• 29 Arraignment Plea Bargaining • The arraignment is a pretrial stage to hear the information or indictment and to allow a plea. • Plea bargaining is the practice whereby a specific sentence is imposed if the accused pleads guilty to an agreed-upon charge or charges instead of going to trial. Copyright © 2008 The McGraw-Hill Companies, Inc. All rights reserved.
  • 30 Trial • If a defendant pleads not guilty or not guilty by reason of insanity, a trial date is set. – 5 percent of criminal cases go to trial. – 3 percent of criminal cases are decided in a bench trial. • Bench Trial: A trial before a judge, without a jury. – 2 percent of criminal cases are decided in a jury trial. – See Figure on slide 28. Copyright © 2008 The McGraw-Hill Companies, Inc. All rights reserved.
  • 31 Trial •If the defendant is •The judge (and found guilty sometimes the jury) as charged begins to consider a sentence. •If the defendant •The defendant is found is released. not guilty Copyright © 2008 The McGraw-Hill Companies, Inc. All rights reserved.
  • 32 Corrections • Currently, five types of punishment are used in the United States: – Fines – Probation – Intermediate punishments – Imprisonment – Death • As long as a judge imposes one or a combination of the five punishments, and the sentence length and type are within statutory limits, the judge is free to set any sentence. Copyright © 2008 The McGraw-Hill Companies, Inc. All rights reserved.
  • 33 Corrections • Defendants can appeal their convictions either on legal or constitutional grounds. Legal Grounds Constitutional Grounds Defects in jury Illegal search and seizure selection Improper questioning by Improper admission of police evidence at trial Incompetent assistance Mistaken from counsel interpretations of law Copyright © 2008 The McGraw-Hill Companies, Inc. All rights reserved.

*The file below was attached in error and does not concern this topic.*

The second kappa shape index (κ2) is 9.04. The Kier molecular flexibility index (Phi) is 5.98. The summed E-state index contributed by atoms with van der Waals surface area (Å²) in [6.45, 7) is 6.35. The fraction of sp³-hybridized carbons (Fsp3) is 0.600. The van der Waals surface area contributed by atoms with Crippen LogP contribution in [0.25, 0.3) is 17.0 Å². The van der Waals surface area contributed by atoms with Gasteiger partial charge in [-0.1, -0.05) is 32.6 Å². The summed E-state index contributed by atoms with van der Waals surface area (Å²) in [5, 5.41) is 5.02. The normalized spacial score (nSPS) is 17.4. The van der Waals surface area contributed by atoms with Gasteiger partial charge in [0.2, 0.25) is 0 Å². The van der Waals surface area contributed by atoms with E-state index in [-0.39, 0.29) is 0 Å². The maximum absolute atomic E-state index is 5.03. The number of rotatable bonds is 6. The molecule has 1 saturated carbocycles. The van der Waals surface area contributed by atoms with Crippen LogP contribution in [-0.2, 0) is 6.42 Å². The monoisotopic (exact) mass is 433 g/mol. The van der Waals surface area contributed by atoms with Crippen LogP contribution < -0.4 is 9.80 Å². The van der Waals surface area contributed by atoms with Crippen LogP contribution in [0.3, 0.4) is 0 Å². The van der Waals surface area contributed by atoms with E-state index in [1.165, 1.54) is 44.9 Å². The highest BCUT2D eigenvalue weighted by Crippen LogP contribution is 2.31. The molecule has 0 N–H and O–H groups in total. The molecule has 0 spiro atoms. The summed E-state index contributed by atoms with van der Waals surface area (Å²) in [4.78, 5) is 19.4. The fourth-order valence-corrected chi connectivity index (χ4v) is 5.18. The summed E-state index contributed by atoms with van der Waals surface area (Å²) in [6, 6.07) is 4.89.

• 34 Corrections • A defendant sentenced to prison may be eligible for parole after serving a portion of his sentence. • Parole is: – The conditional release of prisoners before they have served their full sentences. Copyright © 2008 The McGraw-Hill Companies, Inc. All rights reserved.
  • 35 Criminal Justice: The Nonsystem • Police, courts, and corrections are commonly referred to as the criminal justice system. • However, the depiction of criminal justice or, more specifically, of the interrelationships and inner workings of its various components-as a “system” may be inappropriate and misleading for at least two reasons. Copyright © 2008 The McGraw-Hill Companies, Inc. All rights reserved.
  • 36 Criminal Justice: The Nonsystem • First, there is no single “criminal justice system” in the United States. • Rather there is a loose confederation of many independent criminal justice agencies at all levels of government. • This loose confederation is spread throughout the country with different, sometimes, overlapping jurisdictions. • The only requirement they all share is that they follow procedures permitted by the U.S. Constitution. Copyright © 2008 The McGraw-Hill Companies, Inc. All rights reserved.
  • 37 Criminal Justice: The Nonsystem • Second, if a system is thought of as a smoothly operating set of arrangements and institutions directed toward the achievement of common goals, one is hard-pressed to call the operation of criminal justice in the United States a system. • Instead, because there is considerable conflict and confusion between different agencies of criminal justice, a more accurate representation may be that of a nonsystem. Copyright © 2008 The McGraw-Hill Companies, Inc. All rights reserved.